I still have those feelings and think that it’s one of the unintended consequences of looking after a person with dementia or indeed any chronic illness. I worked in nursing and midwifery for many years and I still remember times when I felt that I had not been as forebearing as I might have been, but forget the times I was. It’s the same remembering my husband, could I have been more patient, sympathetic, tolerant, insert adjective of choice. I didn’t have years of struggle but neither did I have the years of at least a semblance of a life. It all went downhill relatively quickly. Enduring is key and the hardest thing in the world to achieve, inner peace helps but I find that difficult too.
 

canary

Registered User
Feb 25, 2014
13,949
South coast
I think a lot of people with dementia go down really quickly at the end - I know mum did. She had been in her care home for well over two years and had settled well and seemed fairly stable, but the end came so fast (although she lingered before the final end). I suspect that this decline had already started before Nick moved to the care home and the move shone a cruel light on the true level of the progression. I think it was only you propping things up that stopped you seeing how bad things had become. Im sure the deterioration was nothing to do with you.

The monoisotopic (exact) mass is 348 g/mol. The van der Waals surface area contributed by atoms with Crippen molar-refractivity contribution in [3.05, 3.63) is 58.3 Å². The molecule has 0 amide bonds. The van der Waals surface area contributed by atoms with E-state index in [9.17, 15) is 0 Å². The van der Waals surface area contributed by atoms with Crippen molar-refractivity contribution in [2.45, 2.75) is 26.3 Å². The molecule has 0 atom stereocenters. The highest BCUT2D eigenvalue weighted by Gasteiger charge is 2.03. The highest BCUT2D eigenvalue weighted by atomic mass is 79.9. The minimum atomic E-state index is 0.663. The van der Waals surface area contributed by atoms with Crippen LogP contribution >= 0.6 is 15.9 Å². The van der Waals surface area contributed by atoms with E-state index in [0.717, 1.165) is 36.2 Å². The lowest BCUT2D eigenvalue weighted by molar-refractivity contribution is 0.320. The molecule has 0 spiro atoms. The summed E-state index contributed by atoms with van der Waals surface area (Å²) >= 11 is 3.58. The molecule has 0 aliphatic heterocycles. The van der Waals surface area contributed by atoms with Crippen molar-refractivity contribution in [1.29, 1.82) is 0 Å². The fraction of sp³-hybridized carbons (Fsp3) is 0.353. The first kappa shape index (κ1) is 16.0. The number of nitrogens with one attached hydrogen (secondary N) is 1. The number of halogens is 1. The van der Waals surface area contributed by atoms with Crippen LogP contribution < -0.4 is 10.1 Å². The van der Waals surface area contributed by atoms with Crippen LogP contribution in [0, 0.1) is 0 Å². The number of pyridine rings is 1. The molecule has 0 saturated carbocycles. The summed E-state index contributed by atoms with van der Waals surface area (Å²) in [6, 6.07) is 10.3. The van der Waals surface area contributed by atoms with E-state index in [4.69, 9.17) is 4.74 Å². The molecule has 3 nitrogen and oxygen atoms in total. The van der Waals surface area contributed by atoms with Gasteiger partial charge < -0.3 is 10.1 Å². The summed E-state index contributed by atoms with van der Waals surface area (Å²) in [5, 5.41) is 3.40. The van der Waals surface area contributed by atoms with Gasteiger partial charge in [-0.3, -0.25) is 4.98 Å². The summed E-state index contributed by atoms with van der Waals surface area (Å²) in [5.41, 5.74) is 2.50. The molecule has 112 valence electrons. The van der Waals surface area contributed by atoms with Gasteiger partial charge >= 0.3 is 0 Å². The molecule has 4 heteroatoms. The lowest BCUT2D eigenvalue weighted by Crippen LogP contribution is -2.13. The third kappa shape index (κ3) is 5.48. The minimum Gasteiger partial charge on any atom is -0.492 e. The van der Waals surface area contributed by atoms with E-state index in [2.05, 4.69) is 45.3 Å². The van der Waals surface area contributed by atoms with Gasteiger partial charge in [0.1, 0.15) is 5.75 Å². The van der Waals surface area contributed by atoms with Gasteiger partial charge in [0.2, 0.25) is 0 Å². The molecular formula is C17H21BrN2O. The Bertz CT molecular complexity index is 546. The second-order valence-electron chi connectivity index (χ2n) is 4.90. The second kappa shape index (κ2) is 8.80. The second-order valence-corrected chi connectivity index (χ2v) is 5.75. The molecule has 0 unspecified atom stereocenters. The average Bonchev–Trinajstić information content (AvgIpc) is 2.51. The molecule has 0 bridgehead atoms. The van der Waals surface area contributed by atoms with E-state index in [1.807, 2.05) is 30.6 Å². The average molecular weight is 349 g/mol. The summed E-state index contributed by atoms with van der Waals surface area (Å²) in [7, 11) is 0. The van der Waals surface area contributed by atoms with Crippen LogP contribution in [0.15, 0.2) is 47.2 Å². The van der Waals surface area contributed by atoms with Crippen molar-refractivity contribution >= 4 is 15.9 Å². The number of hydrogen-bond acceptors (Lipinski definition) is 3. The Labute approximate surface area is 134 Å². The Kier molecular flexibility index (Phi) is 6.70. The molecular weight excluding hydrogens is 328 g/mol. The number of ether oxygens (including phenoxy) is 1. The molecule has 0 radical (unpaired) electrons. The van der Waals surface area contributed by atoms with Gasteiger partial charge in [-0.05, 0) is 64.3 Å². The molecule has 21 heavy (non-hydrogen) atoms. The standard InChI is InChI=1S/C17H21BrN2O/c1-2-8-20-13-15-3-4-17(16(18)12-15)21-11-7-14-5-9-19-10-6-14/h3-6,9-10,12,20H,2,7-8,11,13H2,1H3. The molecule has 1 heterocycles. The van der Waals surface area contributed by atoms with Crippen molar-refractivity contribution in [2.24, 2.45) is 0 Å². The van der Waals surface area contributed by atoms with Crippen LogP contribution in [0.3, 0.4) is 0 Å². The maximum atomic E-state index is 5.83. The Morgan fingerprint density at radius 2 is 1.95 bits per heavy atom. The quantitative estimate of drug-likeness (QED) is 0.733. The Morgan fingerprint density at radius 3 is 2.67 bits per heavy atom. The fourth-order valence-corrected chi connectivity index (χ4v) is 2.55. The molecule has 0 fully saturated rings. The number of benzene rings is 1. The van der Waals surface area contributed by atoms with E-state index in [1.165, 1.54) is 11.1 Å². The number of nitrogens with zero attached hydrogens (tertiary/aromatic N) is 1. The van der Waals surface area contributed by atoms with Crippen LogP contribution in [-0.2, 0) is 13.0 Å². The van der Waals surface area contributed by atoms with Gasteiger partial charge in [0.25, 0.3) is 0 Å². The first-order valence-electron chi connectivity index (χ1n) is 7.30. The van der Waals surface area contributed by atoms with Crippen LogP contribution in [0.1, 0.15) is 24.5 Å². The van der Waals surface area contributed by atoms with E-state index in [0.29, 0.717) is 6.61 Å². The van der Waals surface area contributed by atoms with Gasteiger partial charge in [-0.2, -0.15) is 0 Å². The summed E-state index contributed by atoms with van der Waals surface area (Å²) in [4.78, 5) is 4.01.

PalSal

Registered User
Dec 4, 2011
921
Pratteln Switzerland
Yes thanks for your comments, TP friends. I think "propping things up " is exactly what I did for many of the last years. But it did work.....only I could no longer do it. Thanks to all for your comments and support.